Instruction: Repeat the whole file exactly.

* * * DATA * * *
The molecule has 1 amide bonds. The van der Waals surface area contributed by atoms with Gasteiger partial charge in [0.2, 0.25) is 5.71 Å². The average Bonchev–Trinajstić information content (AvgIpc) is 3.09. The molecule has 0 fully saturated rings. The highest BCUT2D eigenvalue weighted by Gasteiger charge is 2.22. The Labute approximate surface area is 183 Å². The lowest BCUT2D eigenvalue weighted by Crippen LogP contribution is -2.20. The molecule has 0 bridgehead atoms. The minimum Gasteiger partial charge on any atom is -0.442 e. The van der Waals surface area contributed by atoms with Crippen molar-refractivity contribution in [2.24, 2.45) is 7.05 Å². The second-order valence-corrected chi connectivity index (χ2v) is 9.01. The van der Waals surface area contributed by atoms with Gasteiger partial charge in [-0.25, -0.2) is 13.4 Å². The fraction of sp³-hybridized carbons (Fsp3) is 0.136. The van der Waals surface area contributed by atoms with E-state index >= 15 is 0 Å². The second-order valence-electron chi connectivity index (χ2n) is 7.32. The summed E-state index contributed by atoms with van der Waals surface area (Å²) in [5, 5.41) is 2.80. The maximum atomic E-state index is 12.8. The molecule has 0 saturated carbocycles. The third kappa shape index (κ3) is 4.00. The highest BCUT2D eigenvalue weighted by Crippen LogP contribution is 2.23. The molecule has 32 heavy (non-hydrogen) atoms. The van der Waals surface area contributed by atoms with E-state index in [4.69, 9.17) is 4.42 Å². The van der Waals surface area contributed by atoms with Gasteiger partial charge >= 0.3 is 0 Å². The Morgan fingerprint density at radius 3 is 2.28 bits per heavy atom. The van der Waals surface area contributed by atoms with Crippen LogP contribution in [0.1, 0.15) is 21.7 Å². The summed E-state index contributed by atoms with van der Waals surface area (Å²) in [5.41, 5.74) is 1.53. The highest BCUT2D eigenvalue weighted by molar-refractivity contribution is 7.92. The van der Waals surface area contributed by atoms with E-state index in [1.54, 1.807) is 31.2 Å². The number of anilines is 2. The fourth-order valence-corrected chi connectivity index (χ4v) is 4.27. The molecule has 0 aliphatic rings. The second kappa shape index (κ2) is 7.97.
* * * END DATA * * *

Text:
The molecule has 1 amide bonds. The van der Waals surface area contributed by atoms with Gasteiger partial charge in [0.2, 0.25) is 5.71 Å². The average Bonchev–Trinajstić information content (AvgIpc) is 3.09. The molecule has 0 fully saturated rings. The highest BCUT2D eigenvalue weighted by Gasteiger charge is 2.22. The Labute approximate surface area is 183 Å². The lowest BCUT2D eigenvalue weighted by Crippen LogP contribution is -2.20. The molecule has 0 bridgehead atoms. The minimum Gasteiger partial charge on any atom is -0.442 e. The van der Waals surface area contributed by atoms with Crippen molar-refractivity contribution in [2.24, 2.45) is 7.05 Å². The second-order valence-corrected chi connectivity index (χ2v) is 9.01. The van der Waals surface area contributed by atoms with Gasteiger partial charge in [-0.25, -0.2) is 13.4 Å². The fraction of sp³-hybridized carbons (Fsp3) is 0.136. The van der Waals surface area contributed by atoms with E-state index >= 15 is 0 Å². The second-order valence-electron chi connectivity index (χ2n) is 7.32. The summed E-state index contributed by atoms with van der Waals surface area (Å²) in [5, 5.41) is 2.80. The maximum atomic E-state index is 12.8. The molecule has 0 saturated carbocycles. The third kappa shape index (κ3) is 4.00. The highest BCUT2D eigenvalue weighted by Crippen LogP contribution is 2.23. The molecule has 32 heavy (non-hydrogen) atoms. The van der Waals surface area contributed by atoms with E-state index in [4.69, 9.17) is 4.42 Å². The van der Waals surface area contributed by atoms with Gasteiger partial charge >= 0.3 is 0 Å². The Morgan fingerprint density at radius 3 is 2.28 bits per heavy atom. The van der Waals surface area contributed by atoms with Crippen LogP contribution in [0.1, 0.15) is 21.7 Å². The summed E-state index contributed by atoms with van der Waals surface area (Å²) in [5.41, 5.74) is 1.53. The highest BCUT2D eigenvalue weighted by molar-refractivity contribution is 7.92. The van der Waals surface area contributed by atoms with E-state index in [1.54, 1.807) is 31.2 Å². The number of anilines is 2. The fourth-order valence-corrected chi connectivity index (χ4v) is 4.27. The molecule has 0 aliphatic rings. The second kappa shape index (κ2) is 7.97.